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Parental Alienation: Courts may take children away from parents who badmouth the other

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The term “Parental Alienation” is now firmly on the Family Court’s radar and tough new measures are planned to combat it.

Parental alienation refers to a process where one parent attempts to turn a child against the other, usually with the goal of creating a rift where the child no longer wants to see that parent. The Children and Court Advisory and Support Service (Cafcass) believe that parental alienation affects a significant proportion of the children cases that they deal with, and that measures need to be taken to ensure that such cases are identified, understood and handled appropriately.

From Spring 2018, Cafcass have announced that they will be piloting a “High Conflict Pathway” for cases where relations between litigating parents are particularly acrimonious. The objective of this pathway is to provide practitioners with the guidance, research and tools to ensure “an effective evidence based approach” is used for high conflict cases.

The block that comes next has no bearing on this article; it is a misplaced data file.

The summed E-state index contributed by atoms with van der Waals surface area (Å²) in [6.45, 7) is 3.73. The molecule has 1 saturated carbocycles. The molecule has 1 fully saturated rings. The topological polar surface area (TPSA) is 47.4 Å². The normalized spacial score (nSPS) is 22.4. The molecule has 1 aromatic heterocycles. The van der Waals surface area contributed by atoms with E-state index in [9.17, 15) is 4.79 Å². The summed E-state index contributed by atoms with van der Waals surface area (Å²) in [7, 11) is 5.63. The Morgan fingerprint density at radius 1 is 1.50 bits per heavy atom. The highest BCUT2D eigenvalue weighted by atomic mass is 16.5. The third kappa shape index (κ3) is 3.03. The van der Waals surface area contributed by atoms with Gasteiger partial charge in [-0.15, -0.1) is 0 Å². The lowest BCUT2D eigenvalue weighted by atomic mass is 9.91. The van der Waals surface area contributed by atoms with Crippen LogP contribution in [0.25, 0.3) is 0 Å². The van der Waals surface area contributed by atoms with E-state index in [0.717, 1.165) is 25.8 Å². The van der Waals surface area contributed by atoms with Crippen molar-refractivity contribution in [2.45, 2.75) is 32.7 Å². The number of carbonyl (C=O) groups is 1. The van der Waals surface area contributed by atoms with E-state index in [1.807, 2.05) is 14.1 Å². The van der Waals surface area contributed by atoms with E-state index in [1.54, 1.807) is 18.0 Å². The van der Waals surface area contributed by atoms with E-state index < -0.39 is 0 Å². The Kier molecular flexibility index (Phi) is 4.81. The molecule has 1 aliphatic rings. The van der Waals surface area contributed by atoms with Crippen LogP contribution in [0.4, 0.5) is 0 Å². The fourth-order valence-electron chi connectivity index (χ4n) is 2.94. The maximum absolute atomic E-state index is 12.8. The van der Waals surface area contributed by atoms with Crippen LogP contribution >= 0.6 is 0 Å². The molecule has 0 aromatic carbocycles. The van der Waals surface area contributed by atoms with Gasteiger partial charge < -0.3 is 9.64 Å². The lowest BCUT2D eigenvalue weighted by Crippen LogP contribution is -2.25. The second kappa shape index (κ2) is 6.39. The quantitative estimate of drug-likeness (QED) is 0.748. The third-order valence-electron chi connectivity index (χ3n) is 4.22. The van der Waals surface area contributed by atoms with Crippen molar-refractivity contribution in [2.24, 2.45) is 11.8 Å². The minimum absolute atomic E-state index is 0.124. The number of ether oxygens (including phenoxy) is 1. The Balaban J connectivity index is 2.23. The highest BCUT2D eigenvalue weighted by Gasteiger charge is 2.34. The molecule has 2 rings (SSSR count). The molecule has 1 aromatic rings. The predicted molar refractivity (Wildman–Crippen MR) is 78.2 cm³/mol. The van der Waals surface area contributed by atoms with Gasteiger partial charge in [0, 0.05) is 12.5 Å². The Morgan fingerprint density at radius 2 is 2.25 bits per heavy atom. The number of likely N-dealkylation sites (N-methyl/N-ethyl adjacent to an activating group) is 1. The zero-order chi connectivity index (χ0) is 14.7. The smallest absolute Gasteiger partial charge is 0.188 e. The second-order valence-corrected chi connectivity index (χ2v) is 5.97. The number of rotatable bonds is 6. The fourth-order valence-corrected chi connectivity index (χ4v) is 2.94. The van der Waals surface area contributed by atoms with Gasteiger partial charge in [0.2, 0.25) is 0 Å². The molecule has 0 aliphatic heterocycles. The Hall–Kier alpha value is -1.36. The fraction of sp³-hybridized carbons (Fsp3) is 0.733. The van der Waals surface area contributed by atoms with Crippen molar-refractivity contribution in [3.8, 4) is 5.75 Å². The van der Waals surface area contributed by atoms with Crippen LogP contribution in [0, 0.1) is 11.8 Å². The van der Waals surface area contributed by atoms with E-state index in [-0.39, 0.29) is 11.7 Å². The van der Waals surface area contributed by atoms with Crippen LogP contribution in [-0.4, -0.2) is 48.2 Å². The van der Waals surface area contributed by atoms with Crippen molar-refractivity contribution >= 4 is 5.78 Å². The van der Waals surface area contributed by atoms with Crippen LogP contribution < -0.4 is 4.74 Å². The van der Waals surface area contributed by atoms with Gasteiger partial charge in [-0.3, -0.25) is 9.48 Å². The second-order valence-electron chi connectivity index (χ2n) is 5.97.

To assist Cafcass officers identify high conflict cases where parental alienation may be present, a list of ten indicators has been produced. These indicators include “the child describes one parent entirely negatively, the other entirely positively” and “the child proffers the opinion of wanting less contact with one parent in a way which requires little or no prompting”. It is hoped that the use and consideration of these indicators will create a more cohesive approach to high conflict cases.

Perhaps the most important element of the framework is the proposition of the alienating parent being enrolled in an intensive course of therapy to give them guidance on how to change their behaviour. It is understood that in serious cases, where the alienating parent does not engage or improve their behaviour, the consequences could be that the children will no longer be able to live with them.

At this point in time, it is unclear as to how Cafcass’ new framework will be rolled out and implemented across the regions. However, an increased recognition of parental alienation as a serious and emotionally harmful practice is a promising step forward. The implementation of the new pathway may provide alienated parents with more confidence in issuing Court proceedings, a confidence which they may currently lack if they feel that their child does not want to have contact with them.

If you would like any further advice regarding this, or any other, family law issue please contact a member of our specialist Family Law Team.